By: Heather Somaini
Tere’s home. Sounds like a good thing, right? Well it was – until it was actually happening. It’s sort of difficult to take care of someone at home, keep the house stocked in food, and hold down your 12-hour-a-day job. It was stressful. I know that sounds silly – how hard can it be to make sure there is enough food in the house for one pregnant lady? Think about that for a minute. It’s nearly impossible to make a pregnant woman happy when it comes to food unless you’re living in a supermarket and next door to every restaurant she loves. I’m serious.
A week after Tere returned home, we had a follow-up appointment with our perinatologist. Dr. P was out of town so we saw his colleague, Dr. S (not to be confused with Dr. S, our fertility specialist). The cerclage was, at a minimum, doing its job and keeping everyone inside, but Tere’s cervix wasn’t improving like they thought or hoped it would. Dr. S sent Tere back home for another week of bed rest.
We had been planning to leave the next day for the great state of Tennessee. The great state of Tennessee? Yes, I know, it seems odd since I grew up overseas and my family is originally from Vermont. The simple answer is that when my parents decided to retire and move back to the states, they bought land on a lake just south of Knoxville. This Christmas was going to be the first one with all of us at my parents’ new house on which they had recently completed construction. My mom was ridiculously excited to fully outfit her new house with every Christmas ornament and decoration she had collected over the 25-plus years she had been in Europe. I had convinced everyone to be there.
And we weren’t.
Tere and I spent Christmas at our house. I have no idea what we ate and I have a feeling it was pretty uneventful. I do remember spending a lot of time talking to my family that day. My mom was incredibly sad and I kept reassuring her that nothing else would have stopped me from coming home. And although she understood, it was heartbreaking that we weren’t all together for the holidays.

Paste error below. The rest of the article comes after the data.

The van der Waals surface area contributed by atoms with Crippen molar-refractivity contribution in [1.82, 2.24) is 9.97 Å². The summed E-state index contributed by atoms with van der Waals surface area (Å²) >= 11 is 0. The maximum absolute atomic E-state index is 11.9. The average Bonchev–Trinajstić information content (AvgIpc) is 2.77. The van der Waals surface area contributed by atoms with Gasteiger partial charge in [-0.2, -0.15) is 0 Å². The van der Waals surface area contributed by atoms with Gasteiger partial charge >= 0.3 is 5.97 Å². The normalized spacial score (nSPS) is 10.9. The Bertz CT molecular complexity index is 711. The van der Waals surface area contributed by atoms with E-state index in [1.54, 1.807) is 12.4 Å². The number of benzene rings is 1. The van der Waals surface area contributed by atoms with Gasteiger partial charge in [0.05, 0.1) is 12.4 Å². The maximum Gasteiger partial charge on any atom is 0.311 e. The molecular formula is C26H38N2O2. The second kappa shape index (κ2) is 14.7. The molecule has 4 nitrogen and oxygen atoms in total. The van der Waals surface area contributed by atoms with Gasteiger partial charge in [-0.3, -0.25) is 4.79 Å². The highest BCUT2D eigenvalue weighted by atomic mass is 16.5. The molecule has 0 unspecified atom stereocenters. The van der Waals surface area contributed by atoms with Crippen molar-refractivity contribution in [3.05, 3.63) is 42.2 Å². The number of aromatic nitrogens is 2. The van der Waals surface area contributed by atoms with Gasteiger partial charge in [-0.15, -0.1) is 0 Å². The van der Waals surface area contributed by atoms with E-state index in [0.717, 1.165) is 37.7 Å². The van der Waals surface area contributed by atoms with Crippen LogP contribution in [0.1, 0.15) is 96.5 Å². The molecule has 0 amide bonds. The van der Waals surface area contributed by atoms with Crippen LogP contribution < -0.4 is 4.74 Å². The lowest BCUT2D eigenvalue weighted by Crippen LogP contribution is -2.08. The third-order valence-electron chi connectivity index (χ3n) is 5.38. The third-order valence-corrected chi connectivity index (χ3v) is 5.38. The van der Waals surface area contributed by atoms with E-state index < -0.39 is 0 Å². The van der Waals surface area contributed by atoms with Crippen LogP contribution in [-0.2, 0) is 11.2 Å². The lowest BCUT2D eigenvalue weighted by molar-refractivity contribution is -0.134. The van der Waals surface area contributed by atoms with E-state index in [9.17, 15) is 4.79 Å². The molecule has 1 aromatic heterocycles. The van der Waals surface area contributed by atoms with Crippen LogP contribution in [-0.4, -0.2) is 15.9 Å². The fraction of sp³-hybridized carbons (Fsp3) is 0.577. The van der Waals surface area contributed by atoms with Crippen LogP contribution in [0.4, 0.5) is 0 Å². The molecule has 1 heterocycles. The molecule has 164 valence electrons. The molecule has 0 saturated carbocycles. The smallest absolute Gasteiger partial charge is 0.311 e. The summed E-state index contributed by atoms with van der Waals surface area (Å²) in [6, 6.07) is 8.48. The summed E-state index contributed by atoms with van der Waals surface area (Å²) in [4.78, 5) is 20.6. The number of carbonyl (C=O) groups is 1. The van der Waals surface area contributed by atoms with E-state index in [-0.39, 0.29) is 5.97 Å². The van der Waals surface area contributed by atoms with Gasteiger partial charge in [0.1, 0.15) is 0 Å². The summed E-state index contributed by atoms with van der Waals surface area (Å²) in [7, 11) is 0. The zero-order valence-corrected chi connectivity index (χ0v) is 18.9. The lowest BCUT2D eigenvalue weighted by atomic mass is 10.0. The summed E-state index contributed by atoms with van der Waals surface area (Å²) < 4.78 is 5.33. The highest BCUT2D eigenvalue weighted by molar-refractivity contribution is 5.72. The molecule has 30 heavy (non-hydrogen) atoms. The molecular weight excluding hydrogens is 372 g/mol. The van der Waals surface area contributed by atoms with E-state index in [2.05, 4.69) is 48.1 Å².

A few days after Christmas, Tere had another follow-up appointment with Dr. C. She had to have a glucose test to check and see if she had gestational diabetes , which from what everyone says, tastes like you’re drinking this really sweet orange soda. That can’t be good.
Dr. C also checked Tere’s cervical length. After a short discussion and an apology about spending New Year’s at Cedars, I drove Tere back over to the hospital. At least this time she didn’t have to be dropped off at the emergency room and sent upstairs in a wheelchair. It was December 29th and Los Angeles was pretty quiet, including Cedars-Sinai. I knew how the parking system worked and drove straight to the perfect parking structure and escorted Tere directly up to Labor & Delivery.
They checked us in and set Tere up in a room in the MFCU – Maternal Fetal Care Unit. She was one door down from the room she had been in only two weeks earlier. We were feeling quite cocky since we had already done this before. We were old hats and knew the system well – nothing to worry about.
And then it seemed like all hell broke loose…
Comments will be approved before showing up.
Originally published on The Seattle Lesbian
By Laura King
Life can get busy. With work, kids, family commitments, friends, chores, and the general chaos of everyday life, it can be near impossible at times to sit down for a cup of tea, let alone squeeze in an hour of exercise regularly. However, all things are possible if you set your mind to them. Those that prioritize their fitness nearly...
With the passage of marriage equality last year, laws have been quickly changing across the United States. LGBT couples with or without children weren’t just given the right of marriage, they were provided new protections and benefits within their families. All of a sudden, LGBT couples and families had to figure out how to file jointly when it came to taxes, how to add...
By Alex Temblador
I recently wrote an article for The Next Family called, “Family-Friendly Films That Feature Adoption and Foster Care,” that shared wonderful family films with adoption or foster care story lines. My reasoning behind doing so was because every family deserves a chance to see similar families like theirs represented in various forms of entertainment.
The same can be said of other...